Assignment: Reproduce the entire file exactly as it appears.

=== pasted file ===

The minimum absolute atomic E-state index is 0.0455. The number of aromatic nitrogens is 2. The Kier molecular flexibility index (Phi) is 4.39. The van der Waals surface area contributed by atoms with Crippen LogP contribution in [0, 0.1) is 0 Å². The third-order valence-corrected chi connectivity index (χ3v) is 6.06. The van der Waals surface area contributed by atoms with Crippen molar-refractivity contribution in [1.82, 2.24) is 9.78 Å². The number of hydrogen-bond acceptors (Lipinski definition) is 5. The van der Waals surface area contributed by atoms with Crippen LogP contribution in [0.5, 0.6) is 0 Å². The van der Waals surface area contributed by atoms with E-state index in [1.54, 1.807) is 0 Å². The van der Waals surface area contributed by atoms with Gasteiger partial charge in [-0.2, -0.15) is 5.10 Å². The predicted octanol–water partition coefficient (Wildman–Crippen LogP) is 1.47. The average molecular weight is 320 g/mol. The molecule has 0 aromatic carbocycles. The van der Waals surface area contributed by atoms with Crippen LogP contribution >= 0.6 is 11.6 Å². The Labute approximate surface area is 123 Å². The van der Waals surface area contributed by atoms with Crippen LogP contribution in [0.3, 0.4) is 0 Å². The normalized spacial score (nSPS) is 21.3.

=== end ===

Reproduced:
The minimum absolute atomic E-state index is 0.0455. The number of aromatic nitrogens is 2. The Kier molecular flexibility index (Phi) is 4.39. The van der Waals surface area contributed by atoms with Crippen LogP contribution in [0, 0.1) is 0 Å². The third-order valence-corrected chi connectivity index (χ3v) is 6.06. The van der Waals surface area contributed by atoms with Crippen molar-refractivity contribution in [1.82, 2.24) is 9.78 Å². The number of hydrogen-bond acceptors (Lipinski definition) is 5. The van der Waals surface area contributed by atoms with Crippen LogP contribution in [0.5, 0.6) is 0 Å². The van der Waals surface area contributed by atoms with E-state index in [1.54, 1.807) is 0 Å². The van der Waals surface area contributed by atoms with Gasteiger partial charge in [-0.2, -0.15) is 5.10 Å². The predicted octanol–water partition coefficient (Wildman–Crippen LogP) is 1.47. The average molecular weight is 320 g/mol. The molecule has 0 aromatic carbocycles. The van der Waals surface area contributed by atoms with Crippen LogP contribution >= 0.6 is 11.6 Å². The Labute approximate surface area is 123 Å². The van der Waals surface area contributed by atoms with Crippen LogP contribution in [0.3, 0.4) is 0 Å². The normalized spacial score (nSPS) is 21.3.